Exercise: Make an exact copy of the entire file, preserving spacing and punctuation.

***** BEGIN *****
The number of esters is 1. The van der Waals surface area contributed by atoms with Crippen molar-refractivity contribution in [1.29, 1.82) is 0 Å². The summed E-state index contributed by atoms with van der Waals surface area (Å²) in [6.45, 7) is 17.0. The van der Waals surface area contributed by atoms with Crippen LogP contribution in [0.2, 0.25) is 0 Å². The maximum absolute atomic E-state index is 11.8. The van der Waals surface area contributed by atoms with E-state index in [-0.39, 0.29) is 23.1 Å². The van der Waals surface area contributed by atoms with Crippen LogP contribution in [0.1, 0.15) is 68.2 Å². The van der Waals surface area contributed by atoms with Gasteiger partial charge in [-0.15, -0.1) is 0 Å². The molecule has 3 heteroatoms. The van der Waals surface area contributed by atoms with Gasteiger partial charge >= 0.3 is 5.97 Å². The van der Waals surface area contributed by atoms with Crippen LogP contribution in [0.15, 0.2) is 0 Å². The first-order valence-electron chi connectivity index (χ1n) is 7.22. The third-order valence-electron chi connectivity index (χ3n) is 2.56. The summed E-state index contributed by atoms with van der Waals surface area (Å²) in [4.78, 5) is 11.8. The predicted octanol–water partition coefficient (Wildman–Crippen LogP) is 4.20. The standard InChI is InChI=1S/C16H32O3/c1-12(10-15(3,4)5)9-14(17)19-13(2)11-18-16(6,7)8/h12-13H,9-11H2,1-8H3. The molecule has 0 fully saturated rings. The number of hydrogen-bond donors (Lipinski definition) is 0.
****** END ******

The number of esters is 1. The van der Waals surface area contributed by atoms with Crippen molar-refractivity contribution in [1.29, 1.82) is 0 Å². The summed E-state index contributed by atoms with van der Waals surface area (Å²) in [6.45, 7) is 17.0. The van der Waals surface area contributed by atoms with Crippen LogP contribution in [0.2, 0.25) is 0 Å². The maximum absolute atomic E-state index is 11.8. The van der Waals surface area contributed by atoms with E-state index in [-0.39, 0.29) is 23.1 Å². The van der Waals surface area contributed by atoms with Crippen LogP contribution in [0.1, 0.15) is 68.2 Å². The van der Waals surface area contributed by atoms with Gasteiger partial charge in [-0.15, -0.1) is 0 Å². The molecule has 3 heteroatoms. The van der Waals surface area contributed by atoms with Gasteiger partial charge >= 0.3 is 5.97 Å². The van der Waals surface area contributed by atoms with Crippen LogP contribution in [0.15, 0.2) is 0 Å². The first-order valence-electron chi connectivity index (χ1n) is 7.22. The third-order valence-electron chi connectivity index (χ3n) is 2.56. The summed E-state index contributed by atoms with van der Waals surface area (Å²) in [4.78, 5) is 11.8. The predicted octanol–water partition coefficient (Wildman–Crippen LogP) is 4.20. The standard InChI is InChI=1S/C16H32O3/c1-12(10-15(3,4)5)9-14(17)19-13(2)11-18-16(6,7)8/h12-13H,9-11H2,1-8H3. The molecule has 0 fully saturated rings. The number of hydrogen-bond donors (Lipinski definition) is 0.